Wireshark as a Security Tool – Part 2

In A Brief Introduction to Wireshark as a Security Tool I showed a few features of Wireshark that might be useful for the security administrator. In this next installment we will look at some more Wireshark features.

One of the tools Wireshark has is the ability to look at wireless management and control frames (although not all computers and software support it) in addition to the actual. Learning Tree loaned me a MacBook Pro for another project so I thought I’d use that for this post. It does support capturing control information and I want to make it clear that I’m not focusing strictly on Windows. To capture these frames I had to turn on “Monitor mode” as described in the Wireshark WLAN Capture Setup document.

There are three basic types of frames used in 802.11 (Wi-Fi) networks: Management, Control and Data. The basic functions of these are:

  • Data – transmit data
  • Management – connect to and disconnect from access points, send authentication information and announce the presence of the access point (beacon)
  • Control – manage access to the medium, in particular the collision avoidance part of the CSMA/CA (Carrier Sense Multiple Access with Collision Avoidance) protocol

In this post I’d like to talk about just two types of frames: the beacon and the data frame.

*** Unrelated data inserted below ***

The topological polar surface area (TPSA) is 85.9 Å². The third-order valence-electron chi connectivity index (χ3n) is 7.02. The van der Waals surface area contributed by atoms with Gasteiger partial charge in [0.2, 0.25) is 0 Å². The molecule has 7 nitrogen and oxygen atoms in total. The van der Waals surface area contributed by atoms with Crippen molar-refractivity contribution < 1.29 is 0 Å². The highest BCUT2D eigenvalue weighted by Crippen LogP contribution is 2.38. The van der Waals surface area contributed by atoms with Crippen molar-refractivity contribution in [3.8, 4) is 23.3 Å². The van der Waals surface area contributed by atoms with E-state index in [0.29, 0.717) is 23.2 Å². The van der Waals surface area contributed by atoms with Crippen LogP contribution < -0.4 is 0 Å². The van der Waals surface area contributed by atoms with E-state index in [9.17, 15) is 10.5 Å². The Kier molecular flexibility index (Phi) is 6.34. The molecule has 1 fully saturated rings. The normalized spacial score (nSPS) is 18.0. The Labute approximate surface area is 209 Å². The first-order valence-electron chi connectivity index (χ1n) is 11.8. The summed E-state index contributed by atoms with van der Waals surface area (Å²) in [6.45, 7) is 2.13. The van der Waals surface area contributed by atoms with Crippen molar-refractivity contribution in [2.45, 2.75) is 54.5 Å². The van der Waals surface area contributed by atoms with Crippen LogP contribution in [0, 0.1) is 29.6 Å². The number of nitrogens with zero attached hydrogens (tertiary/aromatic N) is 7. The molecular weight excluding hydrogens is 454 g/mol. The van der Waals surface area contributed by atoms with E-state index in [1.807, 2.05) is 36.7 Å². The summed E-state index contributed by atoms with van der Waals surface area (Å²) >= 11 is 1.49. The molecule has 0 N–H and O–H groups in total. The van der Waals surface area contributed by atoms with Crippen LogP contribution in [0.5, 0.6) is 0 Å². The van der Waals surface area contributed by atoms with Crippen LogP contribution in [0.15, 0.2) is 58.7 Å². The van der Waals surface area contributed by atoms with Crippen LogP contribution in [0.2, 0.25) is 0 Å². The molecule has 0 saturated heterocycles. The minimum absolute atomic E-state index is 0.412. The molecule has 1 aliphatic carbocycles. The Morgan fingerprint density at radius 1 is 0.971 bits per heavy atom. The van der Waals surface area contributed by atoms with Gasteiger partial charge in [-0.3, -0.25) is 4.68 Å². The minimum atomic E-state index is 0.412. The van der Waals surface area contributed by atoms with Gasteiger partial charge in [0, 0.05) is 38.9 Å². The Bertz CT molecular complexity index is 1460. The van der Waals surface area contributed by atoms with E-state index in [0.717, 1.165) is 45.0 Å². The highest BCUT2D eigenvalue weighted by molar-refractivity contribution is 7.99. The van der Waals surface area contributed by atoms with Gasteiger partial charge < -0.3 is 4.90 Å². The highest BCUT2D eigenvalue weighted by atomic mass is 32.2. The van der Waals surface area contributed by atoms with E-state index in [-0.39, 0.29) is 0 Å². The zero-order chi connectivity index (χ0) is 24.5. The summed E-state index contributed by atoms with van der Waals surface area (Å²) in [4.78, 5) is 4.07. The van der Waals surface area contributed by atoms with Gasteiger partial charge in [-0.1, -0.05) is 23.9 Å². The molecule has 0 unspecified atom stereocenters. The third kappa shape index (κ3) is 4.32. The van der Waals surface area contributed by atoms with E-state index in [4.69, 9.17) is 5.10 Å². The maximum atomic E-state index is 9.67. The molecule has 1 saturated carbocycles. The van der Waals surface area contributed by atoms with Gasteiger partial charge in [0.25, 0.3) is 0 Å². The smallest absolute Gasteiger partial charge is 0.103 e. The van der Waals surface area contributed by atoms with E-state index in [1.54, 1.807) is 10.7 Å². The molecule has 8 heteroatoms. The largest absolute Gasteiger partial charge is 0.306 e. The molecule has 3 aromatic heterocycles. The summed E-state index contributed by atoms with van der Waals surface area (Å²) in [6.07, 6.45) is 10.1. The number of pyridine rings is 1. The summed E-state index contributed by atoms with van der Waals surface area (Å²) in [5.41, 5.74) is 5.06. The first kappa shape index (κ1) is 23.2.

First, we’ll look at the beacon –

Wireshark 802.11 Beacon Decode

The beacon is sent by the Wireless Access Point (WAP or sometimes just AP). Note that this frame contains the name of the wireless network the access point is serving called the SSID or Service Set Identifier. This is where an operating system (e.g. Windows) gets the information about what access points are available.

Windows Wireless network list

As you can see in the trace output it also includes the channel on which the AP is operating (channel 6 here) and the Beacon Interval. The latter is how often it sends beacon frames. Here it is every .1024 seconds which roughly corresponds to the capture times in the top pane of the Wireshark window.

This information can be useful in documenting networks, for example.

Now let’s look at the data:

Wireshark 802.11 data capture

The data are not decoded in Wireshark’s usual way. In fact, no data frames are! This is because the data are all encrypted. There are tools to capture that data, though, but that’s for another post.

What more do you want to learn about Wireshark? Let us know in the comments below.

To your safe computing,
John McDermott

PS – If you are new to the world of Cyber Security (or have colleagues who are!), have a look at our new 1-day, online course – Cyber Security: Key Elements to Success

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